Why Do We Eat More During the Night?

Why Do We Eat More During the Night?

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Highlights:
  • Eating late during the day and stress can induce overeating.
  • The levels of hunger hormones increase and the levels of satiety hormones take a dip in the evening.
  • The findings can help modify behavior which can prevent overeating.
Intake of food during the day is usually much less, when compared to that of food consumed in the evenings. We would probably think, that we are hard pressed for time to grab a bite during the day, and more relaxed in the evening. However, this is not so. A recent study finds that the level of hunger hormones rise and satiety hormone levels decrease in the evening. This means that we will want to eat more and we tend to feel that we are not full especially in the evening.
Why Do We Eat More During the Night?

Stress may increase hunger hormone levels in the evening, and the impact of hormones on appetite may be greater for people prone to binge eating.

"Our findings suggest that evening is a high-risk time for overeating, especially if you're stressed and already prone to binge eating," said Dr. Susan Carnell, assistant professor of psychiatry and behavioral sciences at the Johns Hopkins University School of Medicine, and the new study's first author.

"The good news is that having this knowledge, people could take steps to reduce their risk of overeating by eating earlier in the day, or finding alternative ways to deal with stress," she adds.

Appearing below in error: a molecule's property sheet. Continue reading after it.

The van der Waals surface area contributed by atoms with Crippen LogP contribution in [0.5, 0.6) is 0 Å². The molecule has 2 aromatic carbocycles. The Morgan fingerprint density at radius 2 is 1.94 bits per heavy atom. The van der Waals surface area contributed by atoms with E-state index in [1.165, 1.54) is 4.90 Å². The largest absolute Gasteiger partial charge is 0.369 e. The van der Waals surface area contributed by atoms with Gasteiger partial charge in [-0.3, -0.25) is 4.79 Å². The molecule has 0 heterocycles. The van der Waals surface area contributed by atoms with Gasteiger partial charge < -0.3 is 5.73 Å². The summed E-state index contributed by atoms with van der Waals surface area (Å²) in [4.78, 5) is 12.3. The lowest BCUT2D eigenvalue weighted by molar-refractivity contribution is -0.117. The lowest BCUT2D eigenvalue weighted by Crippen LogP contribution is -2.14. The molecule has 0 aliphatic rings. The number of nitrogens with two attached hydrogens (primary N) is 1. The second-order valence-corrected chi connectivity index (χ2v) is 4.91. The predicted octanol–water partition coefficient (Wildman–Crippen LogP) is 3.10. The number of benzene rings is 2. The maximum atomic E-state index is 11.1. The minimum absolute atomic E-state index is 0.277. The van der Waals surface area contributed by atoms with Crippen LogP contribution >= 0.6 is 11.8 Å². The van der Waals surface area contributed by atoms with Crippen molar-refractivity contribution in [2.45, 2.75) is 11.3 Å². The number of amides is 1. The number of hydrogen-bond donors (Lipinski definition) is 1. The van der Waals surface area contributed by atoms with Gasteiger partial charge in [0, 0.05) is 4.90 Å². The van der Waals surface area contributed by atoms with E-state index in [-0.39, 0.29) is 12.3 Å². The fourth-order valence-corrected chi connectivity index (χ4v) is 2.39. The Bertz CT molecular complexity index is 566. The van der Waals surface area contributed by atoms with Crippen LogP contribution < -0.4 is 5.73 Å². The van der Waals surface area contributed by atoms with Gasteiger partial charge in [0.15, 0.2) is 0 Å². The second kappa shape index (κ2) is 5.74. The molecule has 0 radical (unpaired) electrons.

Can Stress be the Reason For Overeating?

Previous research has shown that stress during the daytime can increase levels of ghrelin, a hunger hormone. But then, does stress affect hunger urges at later hours, especially among those with binge eating disorder? The research team designed an experiment to measure participants' hunger and stress hormones at different times.

For the study, the research team recruited 32 overweight participants aged 18-50. They had a body mass index ranging from 28-52 with no other health issues.

Each participant was on a fast for eight hours and then received a liquid meal at either 9 a.m. or 4 p.m. After about two hours, each participant then underwent a standard experimental stress test. The participants submerged their nondominant hand in a bucket of cold water for two minutes and their facial expressions were recorded.

Blood samples were drawn to assess stress and hunger hormones. The levels of hunger and fullness were rated by the participants on a numeric scale.

Participants were offered a buffet 30 minutes after the start of the stress test. The buffet had three medium pizzas, cookies and chocolate covered candies, individual containers of snack chips, and water.

Stress, Hormones and Overeating

Stress can lead to changes in the serum level of many hormones including glucocorticoids, catecholamines, growth hormone and prolactin. Stress can relate to the response of the body to disease conditions, infection or the psychological effect that causes tension, depression.